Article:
A ‘Whey-ward’ Assistant Winemaker Learns Cheesemaking

While tasting through some ferments in the cellar, I wondered what exactly it took to make cheese. At this point in my career, I clearly have some idea of how wine is made, but cheese? That creation process was a mystery to me. Luckily for me, the fine folks at Lively Run offered to let me participate in a cheese make during some downtime at the winery in the winter whilst the wines slumber away.
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Photo provided by Meagz Goodwin

By Meagz Goodwin of Red Newt Wine Cellars

While tasting through some ferments in the cellar, I wondered what exactly it took to make cheese. At this point in my career, I clearly have some idea of how wine is made, but cheese? That creation process was a mystery to me. Luckily for me, the fine folks at Lively Run Goat Dairy offered to let me participate in making cheese, or a cheese make, during some downtime at the winery in the winter whilst the wines slumber away.

What follows is my best attempt to convey to you, with my limited (but growing) understanding of, a cheddar make at Lively Run.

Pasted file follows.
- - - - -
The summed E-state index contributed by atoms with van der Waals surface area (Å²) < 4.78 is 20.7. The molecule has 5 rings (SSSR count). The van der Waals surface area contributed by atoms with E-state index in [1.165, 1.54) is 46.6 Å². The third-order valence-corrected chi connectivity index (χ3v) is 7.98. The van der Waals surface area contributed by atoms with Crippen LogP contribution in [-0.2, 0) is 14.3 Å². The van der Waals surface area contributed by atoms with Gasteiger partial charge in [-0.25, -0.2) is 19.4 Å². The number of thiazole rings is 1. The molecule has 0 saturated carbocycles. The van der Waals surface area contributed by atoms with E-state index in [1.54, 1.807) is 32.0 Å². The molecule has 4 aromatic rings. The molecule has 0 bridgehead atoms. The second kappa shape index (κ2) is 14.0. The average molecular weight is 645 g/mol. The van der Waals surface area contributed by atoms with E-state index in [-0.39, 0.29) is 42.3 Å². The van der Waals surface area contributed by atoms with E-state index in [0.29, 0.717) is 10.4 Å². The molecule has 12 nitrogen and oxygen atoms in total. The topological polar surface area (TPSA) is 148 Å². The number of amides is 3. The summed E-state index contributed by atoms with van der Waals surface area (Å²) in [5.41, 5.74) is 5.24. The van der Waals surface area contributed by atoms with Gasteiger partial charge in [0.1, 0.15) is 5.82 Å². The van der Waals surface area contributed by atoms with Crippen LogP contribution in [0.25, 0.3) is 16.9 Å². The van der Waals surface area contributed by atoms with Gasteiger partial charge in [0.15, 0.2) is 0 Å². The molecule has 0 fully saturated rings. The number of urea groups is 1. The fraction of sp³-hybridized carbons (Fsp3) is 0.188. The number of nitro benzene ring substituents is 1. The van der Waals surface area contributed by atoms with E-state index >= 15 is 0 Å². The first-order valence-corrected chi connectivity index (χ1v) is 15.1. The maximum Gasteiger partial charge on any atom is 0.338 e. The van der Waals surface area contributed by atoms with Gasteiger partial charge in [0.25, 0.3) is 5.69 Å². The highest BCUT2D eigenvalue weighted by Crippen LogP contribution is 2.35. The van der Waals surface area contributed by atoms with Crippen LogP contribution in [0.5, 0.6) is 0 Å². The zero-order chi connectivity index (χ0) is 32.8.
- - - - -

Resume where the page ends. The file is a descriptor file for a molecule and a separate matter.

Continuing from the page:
Breakfast and coffee having been consumed, I hopped in the car and drove over to Lively Run with Ryan. His morning greeters are the best looking group of individuals I’ve seen in a while.

Photo provided by Meagz Goodwin

First things first: change into appropriate clothes for the cheese make room, put on sanitary boots, and clean and sanitize all surfaces (including yourself)! Side by side with the head cheesemaker (that’s you Pete!) I’ve never felt like such a dirty heathen before. I felt the need to walk around like a surgeon who had just scrubbed up for a procedure, hands held up in front of me where I could keep an eye on them to make sure they didn’t touch an unsanitized surface.

My hands touched unsanitized surfaces anyway (they never listen), and I’d head back to the sink to wash them again … and again. I washed my hands A LOT that day. (I’d like to point out that all the tanks, crush equipment, wine transfer hoses, and pumps are cleaned before and after every use in the winery, but at least I can put my hands in my pockets in the cellar!)

After the milk has been pasteurized and pumped into the make tank, we mixed up some culture (I don’t know what this culture was exactly, I’m used to working with sacc cerevisiae [Saccharomyces cerevisiae yeast] people!) and calcium. Those were added to the milk and then mixed for about half an hour. Rennet is added to the tank (a substance used to coagulate milk, separating it into curds and whey), and mixed for another minute … then the tank fell silent and still until curd break.

“Oh hey, you’ve got a few spare minutes, time to clean some dishes!” says Ryan. This was probably his favorite part of the day since I rarely do the dishes when we’re at home. Shrug.